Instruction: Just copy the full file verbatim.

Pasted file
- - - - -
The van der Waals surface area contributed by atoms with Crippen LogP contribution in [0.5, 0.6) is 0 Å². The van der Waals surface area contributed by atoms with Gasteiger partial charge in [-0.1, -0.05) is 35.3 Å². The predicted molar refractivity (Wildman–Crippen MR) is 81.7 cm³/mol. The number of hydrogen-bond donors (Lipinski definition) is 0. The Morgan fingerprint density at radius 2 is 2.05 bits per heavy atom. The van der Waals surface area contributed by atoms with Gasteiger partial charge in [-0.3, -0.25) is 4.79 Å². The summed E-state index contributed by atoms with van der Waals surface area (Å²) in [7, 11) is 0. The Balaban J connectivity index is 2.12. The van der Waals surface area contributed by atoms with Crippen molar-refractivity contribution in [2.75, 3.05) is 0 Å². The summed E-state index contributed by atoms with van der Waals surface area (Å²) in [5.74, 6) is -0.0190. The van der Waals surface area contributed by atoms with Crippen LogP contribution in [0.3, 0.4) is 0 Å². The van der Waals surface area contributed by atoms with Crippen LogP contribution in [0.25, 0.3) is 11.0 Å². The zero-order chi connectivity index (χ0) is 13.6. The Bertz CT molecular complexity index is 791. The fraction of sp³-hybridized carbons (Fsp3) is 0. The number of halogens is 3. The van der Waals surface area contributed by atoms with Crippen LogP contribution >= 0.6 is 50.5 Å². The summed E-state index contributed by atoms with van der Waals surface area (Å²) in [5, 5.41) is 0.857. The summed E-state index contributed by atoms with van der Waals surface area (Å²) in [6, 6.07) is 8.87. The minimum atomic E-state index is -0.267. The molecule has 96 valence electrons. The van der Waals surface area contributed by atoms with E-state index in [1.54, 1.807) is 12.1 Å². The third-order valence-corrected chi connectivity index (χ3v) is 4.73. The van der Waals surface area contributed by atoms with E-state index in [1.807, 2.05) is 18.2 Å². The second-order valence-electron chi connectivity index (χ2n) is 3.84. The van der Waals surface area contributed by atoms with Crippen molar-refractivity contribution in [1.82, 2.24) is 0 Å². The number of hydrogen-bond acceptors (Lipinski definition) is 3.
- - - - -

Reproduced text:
The van der Waals surface area contributed by atoms with Crippen LogP contribution in [0.5, 0.6) is 0 Å². The van der Waals surface area contributed by atoms with Gasteiger partial charge in [-0.1, -0.05) is 35.3 Å². The predicted molar refractivity (Wildman–Crippen MR) is 81.7 cm³/mol. The number of hydrogen-bond donors (Lipinski definition) is 0. The Morgan fingerprint density at radius 2 is 2.05 bits per heavy atom. The van der Waals surface area contributed by atoms with Gasteiger partial charge in [-0.3, -0.25) is 4.79 Å². The summed E-state index contributed by atoms with van der Waals surface area (Å²) in [7, 11) is 0. The Balaban J connectivity index is 2.12. The van der Waals surface area contributed by atoms with Crippen molar-refractivity contribution in [2.75, 3.05) is 0 Å². The summed E-state index contributed by atoms with van der Waals surface area (Å²) in [5.74, 6) is -0.0190. The van der Waals surface area contributed by atoms with Crippen LogP contribution in [0.3, 0.4) is 0 Å². The van der Waals surface area contributed by atoms with Crippen LogP contribution in [0.25, 0.3) is 11.0 Å². The zero-order chi connectivity index (χ0) is 13.6. The Bertz CT molecular complexity index is 791. The fraction of sp³-hybridized carbons (Fsp3) is 0. The number of halogens is 3. The van der Waals surface area contributed by atoms with Crippen LogP contribution >= 0.6 is 50.5 Å². The summed E-state index contributed by atoms with van der Waals surface area (Å²) in [5, 5.41) is 0.857. The summed E-state index contributed by atoms with van der Waals surface area (Å²) in [6, 6.07) is 8.87. The minimum atomic E-state index is -0.267. The molecule has 96 valence electrons. The van der Waals surface area contributed by atoms with E-state index in [1.54, 1.807) is 12.1 Å². The third-order valence-corrected chi connectivity index (χ3v) is 4.73. The van der Waals surface area contributed by atoms with E-state index in [1.807, 2.05) is 18.2 Å². The second-order valence-electron chi connectivity index (χ2n) is 3.84. The van der Waals surface area contributed by atoms with Crippen molar-refractivity contribution in [1.82, 2.24) is 0 Å². The number of hydrogen-bond acceptors (Lipinski definition) is 3.